Hobson Pittman Exhibit, “A Fascination With Architecture”

Hobson Pittman Exhibit reveals his fascination with architecture

The Hobson Pittman Memorial Gallery in the Blount-Bridgers House is being re-staged for Edgecombe Arts’ annual Holiday Pittman Exhibition that will be “under construction”  for Tarboreans returning home for the holidays but officially open January 2 with a reception to celebrate the artist’s birthday (116th) in the gallery on January 15.

The images selected for this exhibit, A Fascination With Architecture,  are much like those our own young people take with them when they leave for college or to start their careers elsewhere.  Tarboro’s majestic architectural structures, from Tarboro’s Main Street and throughout the county, were often repeated in many of the paintings that the young promising artist Hobson Pittman created once settled in his new life in Philadelphia where he had moved to live with his older married sister Juanita Markle after finishing public school in Tarboro. The artist showed promise at a very early age and was encouraged to pursue his creative talent by his first art instructor, Molly Rouse (his teacher from 1912-1916).   In Philadelphia, he attended Pennsylvania State College and also studied summers at Woodstock, N.Y.

The young artist took with him to Philadelphia a child’s memories of the rambling Victorian homes that surrounded him in Tarboro.  The stark wooden homes with 10 and 12-foot ceilings, enormous doors and windows provided strong elements to mix with his imagined and fantastic ones to create compelling, and somewhat mysterious scenes.  He often would exaggerate the massive windows and doorways he remembered from his childhood, that seemed larger than life. The exhibition includes images from his hometown as well as those he found in Pennsylvania and New York.

 

Brown Country House 1930 oil on canvas copy

_________

 

Pittman was born January, 1899 in the rural Edgecombe community of Epworth near Leggett. His father, Biscoe Pittman ran a crossroads store, an important lifeline for the farmers and tenants who worked the fields.  When he was old enough to start school, he moved with his family to a house (Meredith House) on Wilson Street in Tarboro. His brother Roland took over the operation of the store, as their father’s health was failing; he died in 1912; his mother died three years later.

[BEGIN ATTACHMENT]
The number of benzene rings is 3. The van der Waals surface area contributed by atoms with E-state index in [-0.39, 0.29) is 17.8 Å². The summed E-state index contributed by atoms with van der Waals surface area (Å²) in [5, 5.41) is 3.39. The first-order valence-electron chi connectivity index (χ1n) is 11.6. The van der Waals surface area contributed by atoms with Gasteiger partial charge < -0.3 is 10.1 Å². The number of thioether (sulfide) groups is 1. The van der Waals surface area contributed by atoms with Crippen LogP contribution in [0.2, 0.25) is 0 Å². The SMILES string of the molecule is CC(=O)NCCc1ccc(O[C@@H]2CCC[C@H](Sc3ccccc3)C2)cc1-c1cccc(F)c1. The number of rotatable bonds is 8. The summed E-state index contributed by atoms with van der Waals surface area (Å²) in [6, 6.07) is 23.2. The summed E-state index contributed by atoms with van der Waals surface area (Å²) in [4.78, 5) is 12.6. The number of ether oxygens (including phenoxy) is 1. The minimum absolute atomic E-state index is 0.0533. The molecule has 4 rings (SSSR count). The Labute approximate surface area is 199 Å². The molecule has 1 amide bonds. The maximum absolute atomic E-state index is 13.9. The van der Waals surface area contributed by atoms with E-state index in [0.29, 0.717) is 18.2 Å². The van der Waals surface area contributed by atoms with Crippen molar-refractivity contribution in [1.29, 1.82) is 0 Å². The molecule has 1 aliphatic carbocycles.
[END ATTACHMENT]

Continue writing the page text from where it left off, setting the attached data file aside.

Continuing his artistic pursuits, Pittman attended the Carnegie Institute of Technology in 1925, studying painting and art and the next year, he moved on to Columbia University.  In 1928 he was awarded a Guggenheim Fellowship affording him the opportunity to travel to Europe for the first time where he visited major art museums and did a series of watercolors.  From then on, Pittman traveled between the United States, Europe and the Orient, teaching and studying painting and art.

Following Pittman’s death, his niece, Alyce Weeks Gordon Patrick donated most of the works and many of his personal belongings to the town of Tarboro ultimately resulting in the creation of the Hobson Pittman Memorial Gallery.  The complete collection includes more than 400 pieces, some of which are part of a permanent display in the replica studio setting adjacent to the gallery. The studio has many of the artist’s student works including assignments with teachers’ comments.  His easel, his palette, his favorite chair, a work table among selected pieces of furniture from his Philadelphia studio.  Over the years, additions to the collection have come from others and as a result, Pittman’s personal history and artistic career are documented through the collection of his works, his belongings and hundreds of letters and other written documents that are housed in the gallery.

Maintained by the Edgecombe County Cultural Arts Council, the Hobson Pittman Memorial Gallery is located on the top floor of the Blount-Bridgers House, located at 130 Bridgers Street in Tarboro’s Historic District.  Visitors are welcome Tuesday – Friday from 10 am – 4 pm.  For more information, call (252) 823-4159 or visit www.edgecombearts.org.

Change this in Theme Options
Change this in Theme Options